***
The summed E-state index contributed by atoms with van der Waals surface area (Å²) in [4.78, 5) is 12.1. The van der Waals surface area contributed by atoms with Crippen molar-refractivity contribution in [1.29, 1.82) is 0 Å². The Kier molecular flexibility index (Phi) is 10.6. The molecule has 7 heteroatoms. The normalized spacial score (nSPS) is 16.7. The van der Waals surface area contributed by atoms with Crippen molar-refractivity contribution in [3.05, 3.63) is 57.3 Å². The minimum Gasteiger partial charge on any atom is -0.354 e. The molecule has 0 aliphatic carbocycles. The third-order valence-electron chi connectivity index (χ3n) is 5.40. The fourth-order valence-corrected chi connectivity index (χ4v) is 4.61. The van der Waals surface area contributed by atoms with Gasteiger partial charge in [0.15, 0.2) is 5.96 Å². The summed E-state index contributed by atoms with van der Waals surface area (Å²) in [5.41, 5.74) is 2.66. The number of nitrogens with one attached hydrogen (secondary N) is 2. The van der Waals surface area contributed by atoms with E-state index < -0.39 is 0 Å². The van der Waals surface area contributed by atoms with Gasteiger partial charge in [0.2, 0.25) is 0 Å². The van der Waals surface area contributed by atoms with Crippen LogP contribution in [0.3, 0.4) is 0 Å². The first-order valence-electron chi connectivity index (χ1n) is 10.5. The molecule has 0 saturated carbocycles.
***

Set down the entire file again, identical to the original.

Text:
The summed E-state index contributed by atoms with van der Waals surface area (Å²) in [4.78, 5) is 12.1. The van der Waals surface area contributed by atoms with Crippen molar-refractivity contribution in [1.29, 1.82) is 0 Å². The Kier molecular flexibility index (Phi) is 10.6. The molecule has 7 heteroatoms. The normalized spacial score (nSPS) is 16.7. The van der Waals surface area contributed by atoms with Crippen molar-refractivity contribution in [3.05, 3.63) is 57.3 Å². The minimum Gasteiger partial charge on any atom is -0.354 e. The molecule has 0 aliphatic carbocycles. The third-order valence-electron chi connectivity index (χ3n) is 5.40. The fourth-order valence-corrected chi connectivity index (χ4v) is 4.61. The van der Waals surface area contributed by atoms with Gasteiger partial charge in [0.15, 0.2) is 5.96 Å². The summed E-state index contributed by atoms with van der Waals surface area (Å²) in [5.41, 5.74) is 2.66. The number of nitrogens with one attached hydrogen (secondary N) is 2. The van der Waals surface area contributed by atoms with E-state index < -0.39 is 0 Å². The van der Waals surface area contributed by atoms with Gasteiger partial charge in [0.2, 0.25) is 0 Å². The van der Waals surface area contributed by atoms with Crippen LogP contribution in [0.3, 0.4) is 0 Å². The first-order valence-electron chi connectivity index (χ1n) is 10.5. The molecule has 0 saturated carbocycles.